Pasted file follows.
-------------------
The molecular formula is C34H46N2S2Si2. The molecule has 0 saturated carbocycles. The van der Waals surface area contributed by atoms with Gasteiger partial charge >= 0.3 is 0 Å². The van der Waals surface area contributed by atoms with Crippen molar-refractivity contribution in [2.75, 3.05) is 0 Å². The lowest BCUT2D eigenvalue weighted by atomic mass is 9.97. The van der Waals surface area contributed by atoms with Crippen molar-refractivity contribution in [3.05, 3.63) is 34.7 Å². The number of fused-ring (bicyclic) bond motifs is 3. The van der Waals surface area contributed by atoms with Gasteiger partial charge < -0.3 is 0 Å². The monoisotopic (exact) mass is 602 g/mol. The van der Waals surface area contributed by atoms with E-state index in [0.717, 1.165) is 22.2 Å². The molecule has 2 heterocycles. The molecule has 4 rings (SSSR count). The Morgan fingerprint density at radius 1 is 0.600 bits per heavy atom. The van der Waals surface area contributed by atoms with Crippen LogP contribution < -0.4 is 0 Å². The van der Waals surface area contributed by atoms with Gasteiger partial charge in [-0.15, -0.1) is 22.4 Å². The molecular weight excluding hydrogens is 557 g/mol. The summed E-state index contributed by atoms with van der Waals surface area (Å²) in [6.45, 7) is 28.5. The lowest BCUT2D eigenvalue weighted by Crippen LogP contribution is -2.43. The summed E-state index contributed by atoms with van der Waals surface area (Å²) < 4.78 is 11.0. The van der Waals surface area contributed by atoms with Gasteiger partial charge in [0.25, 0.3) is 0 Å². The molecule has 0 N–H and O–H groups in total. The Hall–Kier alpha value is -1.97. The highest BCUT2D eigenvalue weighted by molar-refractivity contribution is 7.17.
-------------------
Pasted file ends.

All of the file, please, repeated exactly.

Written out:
The molecular formula is C34H46N2S2Si2. The molecule has 0 saturated carbocycles. The van der Waals surface area contributed by atoms with Gasteiger partial charge >= 0.3 is 0 Å². The van der Waals surface area contributed by atoms with Crippen molar-refractivity contribution in [2.75, 3.05) is 0 Å². The lowest BCUT2D eigenvalue weighted by atomic mass is 9.97. The van der Waals surface area contributed by atoms with Crippen molar-refractivity contribution in [3.05, 3.63) is 34.7 Å². The number of fused-ring (bicyclic) bond motifs is 3. The van der Waals surface area contributed by atoms with Gasteiger partial charge < -0.3 is 0 Å². The monoisotopic (exact) mass is 602 g/mol. The van der Waals surface area contributed by atoms with E-state index in [0.717, 1.165) is 22.2 Å². The molecule has 2 heterocycles. The molecule has 4 rings (SSSR count). The Morgan fingerprint density at radius 1 is 0.600 bits per heavy atom. The van der Waals surface area contributed by atoms with Crippen LogP contribution < -0.4 is 0 Å². The van der Waals surface area contributed by atoms with Gasteiger partial charge in [-0.15, -0.1) is 22.4 Å². The molecular weight excluding hydrogens is 557 g/mol. The summed E-state index contributed by atoms with van der Waals surface area (Å²) in [6.45, 7) is 28.5. The lowest BCUT2D eigenvalue weighted by Crippen LogP contribution is -2.43. The summed E-state index contributed by atoms with van der Waals surface area (Å²) < 4.78 is 11.0. The van der Waals surface area contributed by atoms with Gasteiger partial charge in [0.25, 0.3) is 0 Å². The molecule has 0 N–H and O–H groups in total. The Hall–Kier alpha value is -1.97. The highest BCUT2D eigenvalue weighted by molar-refractivity contribution is 7.17.